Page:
As recently as October 2, CGIX ranked as the 8th best-performing biotech IPO and the 19th best-performing IPO overall for the year. Also on October 2, Feltl & Co., who began covering the stock shortly after its IPO, raised their price target for CGIX to $30.50, nearly 100% higher than recent trading.
CGIX is in the right space at the right time, providing DNA-based diagnostics for cancer.
It was only 13 years ago that the human genome was first mapped out, a process that took many years and billions of dollars. Today, this can be done in days and for a few thousand dollars. This dramatic shift in economics has resulted in a relatively new arena where DNA-based diagnostics are becoming available to the average person.
According to Walter Isaacson's biography, Steve Jobs paid a reported $100,000 to learn the DNA sequence of his cancer. This work, completed at MIT and Harvard, led to the launch of Foundation Medicine (NASDAQ: FMI). Foundation Medicine has grabbed headlines over the past couple of weeks as it entered the capital markets with a high-profile IPO led by Goldman Sachs.
Flush with cash, Foundation Medicine is currently branching off from its broader FoundationOne DNA-testing platform to develop diagnostics for specific cancers, including blood-borne cancers such as leukemia and lymphoma.
It's estimated that hematological and urogenital cancers account for annual testing of approximately $6 billion in the U.S. and $15 billion globally.
CGIX already has five proprietary products in the market in these historically difficult-to-diagnose cancer categories, beating FMI to market. The Company's unique microarrays diagnose the specific subtype of a patient's cancer, provide important prognostic information, and inform physicians of likely treatment outcomes. This is a great example of the goal of personalized medicine. By analyzing the specific genetic information of a patient, doctors can generate the necessary insight to get the right treatment to the right person at the right time.
Like Foundation Medicine, CGIX is building its war chest too. It's already successfully closed on $23 million in gross proceeds this year and just filed to raise an additional $46 million. We view this raise as a major positive for CGIX. We expect after a quick closing, CGIX will up their projections significantly - likely bringing their longer-term plans forward by as much as 18-months and giving the company a national sales footprint as early as 2014.
This accelerated growth comes from a strong foundation. CGIX has already demonstrated that they can grow their business. The benefit of established reimbursements, combined with growing test revenue from recent and ongoing launches of proprietary tests puts CGIX in a great position. A position that strengthens dramatically with a major influx of new cash.
CGIX is already receiving reimbursements for its proven, proprietary tests, and additional cash will allow the Company to expand and deepen relationships with third-party insurers. Additionally, CGIX can take advantage of expected volume increases due to the Patient Protection and Affordable Care Act, which is extending coverage to approximately 32 million previously uninsured people. Higher capacity utilization will yield increases in gross margins.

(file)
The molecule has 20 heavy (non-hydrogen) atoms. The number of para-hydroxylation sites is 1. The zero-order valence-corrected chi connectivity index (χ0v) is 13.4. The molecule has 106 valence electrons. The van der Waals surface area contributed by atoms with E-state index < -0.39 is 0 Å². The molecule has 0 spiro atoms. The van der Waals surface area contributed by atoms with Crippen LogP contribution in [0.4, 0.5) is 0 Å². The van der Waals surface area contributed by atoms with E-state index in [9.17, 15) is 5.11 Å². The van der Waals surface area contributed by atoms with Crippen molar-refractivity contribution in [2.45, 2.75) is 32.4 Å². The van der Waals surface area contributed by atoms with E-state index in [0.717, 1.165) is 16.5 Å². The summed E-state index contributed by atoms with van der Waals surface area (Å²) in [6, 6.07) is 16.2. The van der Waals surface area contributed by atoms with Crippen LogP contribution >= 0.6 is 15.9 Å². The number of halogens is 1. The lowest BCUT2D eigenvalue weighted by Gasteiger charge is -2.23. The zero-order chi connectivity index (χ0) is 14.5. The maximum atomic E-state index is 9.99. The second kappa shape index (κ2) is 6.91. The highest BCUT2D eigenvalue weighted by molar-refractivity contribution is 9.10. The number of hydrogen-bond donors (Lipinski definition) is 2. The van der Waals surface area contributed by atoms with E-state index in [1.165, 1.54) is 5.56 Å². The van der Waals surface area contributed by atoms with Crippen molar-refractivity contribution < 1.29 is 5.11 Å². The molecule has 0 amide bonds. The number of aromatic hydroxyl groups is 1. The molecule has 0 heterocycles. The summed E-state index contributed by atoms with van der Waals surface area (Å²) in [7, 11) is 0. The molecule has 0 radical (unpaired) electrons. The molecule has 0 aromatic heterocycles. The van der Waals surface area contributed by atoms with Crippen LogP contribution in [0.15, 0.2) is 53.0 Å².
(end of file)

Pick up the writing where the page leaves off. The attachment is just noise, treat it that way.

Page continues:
Another big positive that will come from this raise is the ability to fully fund the Company's OncoSpire joint venture with Mayo Clinic. This JV has the potential to provide cutting-edge IP through the development of next-generation sequencing technologies in oncology.
While this latest funding is a major long-term positive for CGIX, the news of the raise had an initial negative impact on the shares. For investors who missed the first big run-up in CGIX, this pullback provides a solid opportunity to accumulate shares at low valuations.
The market appears to have simply had a reflex reaction to its fear of the unknown - the unknown of how much dilution this offering may bring. But for those reading our reports, they already knew our original target of $26.75 per share, issued in August, factored in additional dilution. Even taking into account a very conservative capital raise priced at $17.00 per share (the volume-weighted average trading price over last 30 days) would only result in a maximum increase in the shares outstanding of 2.7 million, giving the Company total shares outstanding of 8.7 million.
If the past is any predictor, this pullback will be brief. This also happened back in June when CGIX announced its previous round of funding. While the stock quickly dropped to around $7 in June, it rebounded quickly and spent the majority of the next eight weeks at the high end of its trading range, near $12 per share.
It's also worth looking at some other numbers. CGIX's average volume-weighted price for the past 14 days is $19.50, and its average volume for the same period is more than 400,000 shares per day. That puts the recent sell-off in perspective, especially considering it happened on relatively light volume. This pullback also coincided with a big sell-off in the broader biotech market.
By doing this raise now, CGIX is able to put itself in a position of substantial financial strength, potentially reducing the time needed to reach profitability. A major raise, on top of a sizable cash position from prior rounds, will provide the fuel for the Company to truly capitalize on its emerging leadership position in this rapidly evolving and expanding market.
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